NotesFAQContact Us
Search Tips
ERIC Number: ED182525
Record Type: RIE
Publication Date: 1979
Pages: 46
Abstractor: N/A
Reference Count: 0
Developing Interdisciplinary Education in Allied Health Programs. Issues and Decisions.
Connelly, Tom, Jr.; Clark, Dan
By definition allied health education operates in a dynamic environment influenced by the diciplines it represents, the educational system in which it resides, and the complexities of the health care delivery system which it serves. Well-designed and implemented interdisciplinary programs would assist allied health administrators in answering the needs of its diverse publics. Historically, an interdisciplinary approach in the health sciences has been demanded by these forces. Unfortunately, with its multiple definitions, interdisciplinary education confuses and poses problems for administrators attempting to implement the approach. An administrator of the allied health unit must address issues related to the tools of production (organization of the program, faculty, and curriculum), the raw material (students), and the final product (the reality of the outcome of interdisciplinary efforts). Perhaps the biggest challenge for the administrator is not only to facilitate development of innovative instructional forms, but also to deal with complex organizational change. Specific administrative decision making occurs at two levels: (1) those decisions which begin the change process including organizational goal setting, problem diagnosis, and postures necessary for interdisciplinary development and (2) those which relate to the issues of implementation and maintenance of interdisciplinary activity (program operation). (YLB)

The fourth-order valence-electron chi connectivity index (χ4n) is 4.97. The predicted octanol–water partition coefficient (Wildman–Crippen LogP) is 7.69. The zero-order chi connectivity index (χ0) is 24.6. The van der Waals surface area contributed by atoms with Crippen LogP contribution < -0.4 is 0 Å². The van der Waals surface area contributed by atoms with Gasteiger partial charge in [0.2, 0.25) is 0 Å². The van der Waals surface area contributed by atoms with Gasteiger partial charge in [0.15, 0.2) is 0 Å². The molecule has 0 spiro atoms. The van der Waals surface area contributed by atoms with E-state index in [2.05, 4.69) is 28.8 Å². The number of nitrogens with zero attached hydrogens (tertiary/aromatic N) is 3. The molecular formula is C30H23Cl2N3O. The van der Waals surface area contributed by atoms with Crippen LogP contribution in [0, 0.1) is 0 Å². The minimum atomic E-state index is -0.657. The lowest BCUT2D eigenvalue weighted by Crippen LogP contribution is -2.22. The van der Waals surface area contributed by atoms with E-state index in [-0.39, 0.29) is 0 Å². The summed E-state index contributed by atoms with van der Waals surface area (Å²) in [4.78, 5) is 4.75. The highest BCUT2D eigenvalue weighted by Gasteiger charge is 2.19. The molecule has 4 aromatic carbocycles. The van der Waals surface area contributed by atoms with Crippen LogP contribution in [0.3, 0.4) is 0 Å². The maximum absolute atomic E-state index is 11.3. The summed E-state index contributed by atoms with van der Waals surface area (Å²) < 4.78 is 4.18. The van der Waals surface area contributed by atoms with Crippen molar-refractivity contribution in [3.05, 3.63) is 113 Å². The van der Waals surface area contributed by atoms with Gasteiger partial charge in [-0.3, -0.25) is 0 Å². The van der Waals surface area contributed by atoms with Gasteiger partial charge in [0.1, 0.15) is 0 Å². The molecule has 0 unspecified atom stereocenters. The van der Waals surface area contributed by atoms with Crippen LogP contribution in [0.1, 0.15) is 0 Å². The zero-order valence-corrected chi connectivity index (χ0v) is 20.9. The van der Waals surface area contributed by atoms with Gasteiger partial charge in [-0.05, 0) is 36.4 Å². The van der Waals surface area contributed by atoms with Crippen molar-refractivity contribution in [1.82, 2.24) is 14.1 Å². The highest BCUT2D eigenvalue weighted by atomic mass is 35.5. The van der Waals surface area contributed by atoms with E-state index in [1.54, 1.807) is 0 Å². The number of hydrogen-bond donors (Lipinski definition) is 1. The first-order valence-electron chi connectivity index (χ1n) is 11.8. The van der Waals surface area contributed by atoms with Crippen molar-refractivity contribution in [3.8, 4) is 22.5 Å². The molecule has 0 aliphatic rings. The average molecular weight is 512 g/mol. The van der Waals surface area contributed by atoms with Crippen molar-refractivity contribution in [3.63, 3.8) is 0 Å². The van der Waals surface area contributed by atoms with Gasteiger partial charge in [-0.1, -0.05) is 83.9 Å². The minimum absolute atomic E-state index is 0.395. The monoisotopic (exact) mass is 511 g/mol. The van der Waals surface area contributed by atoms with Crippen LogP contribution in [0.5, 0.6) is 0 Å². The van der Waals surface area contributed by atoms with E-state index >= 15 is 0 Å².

Publication Type: Information Analyses
Education Level: N/A
Audience: N/A
Language: English
Sponsor: Health Resources Administration (DHHS/PHS), Hyattsville, MD. Div. of Associated Health Professions.
Authoring Institution: Southern Regional Education Board, Atlanta, GA.
Identifiers: N/A
Note: Research prepared through the Allied Health Education Project.